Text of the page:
After a controversial election, Caye Caulker has a new Village Council
Tuesday, June 25th, 2019
Caye Caulker Village has a new Chairperson, Seleny Villanueva-Pott, along with six newly elected councilors. Pott takes over from Enelda Rosado after being elected on Sunday, June 23rd during the Village Council election. With this victory, Villanueva-Pott becomes the third woman to run the village. She will head the island’s local government alongside Miguel Neal, Lilia Marin, Jorge Delcid, Alejandro Carrasco, Kimberly Sutherland, and Danny Reynolds. Their term officially begins once they are sworn in by a Justice of the Peace.
The nonpartisan nominations started at 9AM and polls were declared open by 10AM, remaining open until 5PM. Via social media posts, many island residents complained about how controversial and hectic the election process was on the island. Several of them alleged that many people who do not reside on the island were brought in to vote, while others who are from Caye Caulker were not allowed to vote.
Despite the controversy, candidates were busy throughout the day, bringing in their supporters and directing them to the polls at Caye Caulker Roman Catholic School. It wasn’t until several hours following the closure of the polls, around 3AM that results were revealed, indicating that Villanueva-Pott from the team “Visionary Seven” was the new chairperson of the island. However, the following day, on Monday, June 24th, a teacher discovered a box of ballots in her classroom. Some residents claimed that the ballots were not counted during the election process. Therefore, they requested an entire recount of all the votes.
Villanueva-Pott told The San Pedro Sun that she was home when she received the call from a teacher asking if she had heard of the ballots that were found in the classroom. “I quickly made my way to the school, where I observed some candidates from the other party and police officers. The Elections and Boundaries Department personnel were still on the island, so they were contacted to come. After that, they had a meeting with all the candidates and stated that they wanted to do a recount. However, I objected because I knew that was not legally correct, as everyone had signed off when the results indicated that I had won, so for them to request a recount, they would have to go through the court,” she said.
Many angry island residents gathered outside the Caye Caulker Police Station to protest against a recount.Nevertheless, the Elections and Boundaries Clerk for Caye Caulker Village Election Normajean Hendy told The San Pedro Sun that she did what was the best thing to handle the situation, which was a reconciliation of the votes. “The department did a reconciliation, not a recount of the votes, and that was ensured that the ballots were already accounted for.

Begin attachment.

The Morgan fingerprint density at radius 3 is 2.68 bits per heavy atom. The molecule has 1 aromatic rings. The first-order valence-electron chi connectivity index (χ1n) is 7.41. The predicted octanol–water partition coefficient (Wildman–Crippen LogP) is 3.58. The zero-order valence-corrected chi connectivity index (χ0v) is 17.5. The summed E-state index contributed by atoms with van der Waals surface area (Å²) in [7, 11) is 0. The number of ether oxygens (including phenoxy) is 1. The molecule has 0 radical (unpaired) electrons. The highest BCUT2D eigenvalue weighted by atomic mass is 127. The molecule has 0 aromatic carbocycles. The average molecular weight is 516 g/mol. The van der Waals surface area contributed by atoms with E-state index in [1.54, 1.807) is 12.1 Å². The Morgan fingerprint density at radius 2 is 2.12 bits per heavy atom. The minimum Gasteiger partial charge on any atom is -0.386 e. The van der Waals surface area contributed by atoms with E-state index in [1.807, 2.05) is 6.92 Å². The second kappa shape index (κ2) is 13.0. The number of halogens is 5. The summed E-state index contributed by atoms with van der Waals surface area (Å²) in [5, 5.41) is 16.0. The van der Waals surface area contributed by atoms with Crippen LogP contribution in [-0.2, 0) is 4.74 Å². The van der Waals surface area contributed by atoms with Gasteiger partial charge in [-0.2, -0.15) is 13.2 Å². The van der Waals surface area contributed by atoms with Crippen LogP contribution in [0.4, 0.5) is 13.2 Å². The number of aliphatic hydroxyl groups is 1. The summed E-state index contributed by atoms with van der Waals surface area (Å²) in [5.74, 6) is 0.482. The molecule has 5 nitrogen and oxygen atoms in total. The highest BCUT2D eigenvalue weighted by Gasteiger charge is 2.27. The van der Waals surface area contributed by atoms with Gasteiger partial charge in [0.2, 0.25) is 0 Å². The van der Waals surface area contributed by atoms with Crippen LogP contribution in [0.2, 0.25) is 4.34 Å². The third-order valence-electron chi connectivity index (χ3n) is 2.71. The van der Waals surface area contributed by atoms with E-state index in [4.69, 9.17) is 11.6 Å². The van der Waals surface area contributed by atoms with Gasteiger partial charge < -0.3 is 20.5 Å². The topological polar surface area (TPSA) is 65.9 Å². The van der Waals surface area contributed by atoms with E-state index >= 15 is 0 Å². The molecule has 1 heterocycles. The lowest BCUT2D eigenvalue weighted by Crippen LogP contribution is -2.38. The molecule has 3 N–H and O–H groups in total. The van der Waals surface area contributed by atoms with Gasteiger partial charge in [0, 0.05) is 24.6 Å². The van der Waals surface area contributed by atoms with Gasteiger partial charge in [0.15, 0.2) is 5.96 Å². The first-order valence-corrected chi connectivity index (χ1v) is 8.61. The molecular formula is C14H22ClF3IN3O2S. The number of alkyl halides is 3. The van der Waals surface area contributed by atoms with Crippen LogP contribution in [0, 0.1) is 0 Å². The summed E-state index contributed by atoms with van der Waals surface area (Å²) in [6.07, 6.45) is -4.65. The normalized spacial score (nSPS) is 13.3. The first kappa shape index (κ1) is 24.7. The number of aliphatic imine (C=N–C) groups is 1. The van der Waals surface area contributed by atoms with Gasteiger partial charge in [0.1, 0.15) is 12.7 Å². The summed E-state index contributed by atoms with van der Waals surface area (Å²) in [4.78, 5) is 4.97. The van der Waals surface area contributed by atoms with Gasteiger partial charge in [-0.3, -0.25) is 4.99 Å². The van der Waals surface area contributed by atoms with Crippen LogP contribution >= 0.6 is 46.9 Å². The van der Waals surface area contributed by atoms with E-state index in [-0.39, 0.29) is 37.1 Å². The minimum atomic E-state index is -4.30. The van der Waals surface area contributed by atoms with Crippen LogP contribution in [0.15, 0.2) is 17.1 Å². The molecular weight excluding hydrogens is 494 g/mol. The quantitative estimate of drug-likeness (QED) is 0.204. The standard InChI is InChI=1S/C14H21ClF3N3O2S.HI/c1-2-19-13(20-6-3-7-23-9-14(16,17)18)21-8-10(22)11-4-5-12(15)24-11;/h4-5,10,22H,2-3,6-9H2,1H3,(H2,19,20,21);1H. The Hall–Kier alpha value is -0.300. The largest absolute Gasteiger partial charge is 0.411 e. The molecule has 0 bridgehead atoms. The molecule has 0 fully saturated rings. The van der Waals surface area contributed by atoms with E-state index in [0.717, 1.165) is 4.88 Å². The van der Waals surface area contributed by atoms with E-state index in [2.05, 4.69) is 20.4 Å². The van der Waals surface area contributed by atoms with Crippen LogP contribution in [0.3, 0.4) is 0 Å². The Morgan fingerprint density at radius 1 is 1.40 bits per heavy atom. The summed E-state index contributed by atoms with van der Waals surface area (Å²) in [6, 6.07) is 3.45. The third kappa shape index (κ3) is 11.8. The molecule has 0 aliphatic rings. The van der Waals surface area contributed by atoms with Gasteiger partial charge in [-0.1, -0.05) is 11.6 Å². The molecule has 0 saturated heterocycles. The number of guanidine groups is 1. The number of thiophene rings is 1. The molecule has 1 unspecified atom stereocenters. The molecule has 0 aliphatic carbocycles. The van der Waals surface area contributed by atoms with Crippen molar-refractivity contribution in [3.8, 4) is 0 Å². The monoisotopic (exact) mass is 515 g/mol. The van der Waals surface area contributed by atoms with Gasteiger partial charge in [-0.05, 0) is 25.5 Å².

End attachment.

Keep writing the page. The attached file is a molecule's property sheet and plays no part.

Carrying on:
That was the best thing to do to check if the amounts of ballots matched the numbers we had,” she said. Hendy reiterates that the ballots found at the classroom were forgotten there, but they were already counted during the election process.
One island resident shared with The San Pedro Sun how appalled they were at the process in Caye Caulker. “I believe this year’s election was very controversial. Islanders were upset as some people from outside the island were allowed to vote. As for the ballots found the following day, I was against the recount as you never know if those ballots were tampered with. I’m glad that reconciliation was done to confirm that the found ballots were already accounted for,” he said.
Villanueva-Pott told The San Pedro Sun that this has been the most controversial election process she has experienced. “This has been one of the worst election processes I have experienced. I would have liked for the Elections and Boundaries Department to have had a meeting with all the aspiring candidates prior to Election Day to explain to them the rules and regulations of the process, as many people who had Belizean documents were not allowed to vote,” she said, adding that from the beginning the election was contentious. Claiming that one candidate brought in about 40 construction workers who don’t reside on Caye Caulker to vote, Villanueva-Pott stated, “island residents were upset to see how someone who doesn’t reside here can decide for them.”
Amidst the controversy, Villanueva-Pott would like to express her gratitude to everyone who voted for her and assures all island residents that she, along with her six councilors, will work hard to make Caye Caulker a better place. The San Pedro Sun joins the community in congratulating the new Caye Caulker Village Council.
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